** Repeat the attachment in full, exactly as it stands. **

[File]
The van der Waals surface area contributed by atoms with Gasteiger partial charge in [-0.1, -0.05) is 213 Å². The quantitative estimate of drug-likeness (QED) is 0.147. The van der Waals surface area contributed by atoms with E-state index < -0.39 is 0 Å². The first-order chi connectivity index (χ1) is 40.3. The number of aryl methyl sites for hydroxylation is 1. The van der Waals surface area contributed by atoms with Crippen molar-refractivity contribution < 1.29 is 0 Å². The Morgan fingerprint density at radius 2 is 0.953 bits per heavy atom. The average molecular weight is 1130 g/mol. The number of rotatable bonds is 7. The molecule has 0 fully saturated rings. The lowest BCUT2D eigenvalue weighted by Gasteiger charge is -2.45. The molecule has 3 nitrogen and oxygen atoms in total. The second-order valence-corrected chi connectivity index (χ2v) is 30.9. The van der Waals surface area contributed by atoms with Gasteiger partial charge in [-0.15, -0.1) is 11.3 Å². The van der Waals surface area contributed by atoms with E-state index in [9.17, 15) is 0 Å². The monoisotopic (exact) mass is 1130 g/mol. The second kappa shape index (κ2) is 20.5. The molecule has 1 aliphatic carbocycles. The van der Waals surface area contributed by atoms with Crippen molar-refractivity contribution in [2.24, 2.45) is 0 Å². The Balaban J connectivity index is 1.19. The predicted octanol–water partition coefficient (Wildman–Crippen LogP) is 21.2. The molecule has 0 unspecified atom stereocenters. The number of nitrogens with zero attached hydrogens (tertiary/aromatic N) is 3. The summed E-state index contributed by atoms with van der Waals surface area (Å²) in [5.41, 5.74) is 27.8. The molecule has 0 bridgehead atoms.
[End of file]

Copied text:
The van der Waals surface area contributed by atoms with Gasteiger partial charge in [-0.1, -0.05) is 213 Å². The quantitative estimate of drug-likeness (QED) is 0.147. The van der Waals surface area contributed by atoms with E-state index < -0.39 is 0 Å². The first-order chi connectivity index (χ1) is 40.3. The number of aryl methyl sites for hydroxylation is 1. The van der Waals surface area contributed by atoms with Crippen molar-refractivity contribution < 1.29 is 0 Å². The Morgan fingerprint density at radius 2 is 0.953 bits per heavy atom. The average molecular weight is 1130 g/mol. The number of rotatable bonds is 7. The molecule has 0 fully saturated rings. The lowest BCUT2D eigenvalue weighted by Gasteiger charge is -2.45. The molecule has 3 nitrogen and oxygen atoms in total. The second-order valence-corrected chi connectivity index (χ2v) is 30.9. The van der Waals surface area contributed by atoms with Gasteiger partial charge in [-0.15, -0.1) is 11.3 Å². The van der Waals surface area contributed by atoms with E-state index in [9.17, 15) is 0 Å². The monoisotopic (exact) mass is 1130 g/mol. The second kappa shape index (κ2) is 20.5. The molecule has 1 aliphatic carbocycles. The van der Waals surface area contributed by atoms with Crippen molar-refractivity contribution in [2.24, 2.45) is 0 Å². The Balaban J connectivity index is 1.19. The predicted octanol–water partition coefficient (Wildman–Crippen LogP) is 21.2. The molecule has 0 unspecified atom stereocenters. The number of nitrogens with zero attached hydrogens (tertiary/aromatic N) is 3. The summed E-state index contributed by atoms with van der Waals surface area (Å²) in [5.41, 5.74) is 27.8. The molecule has 0 bridgehead atoms.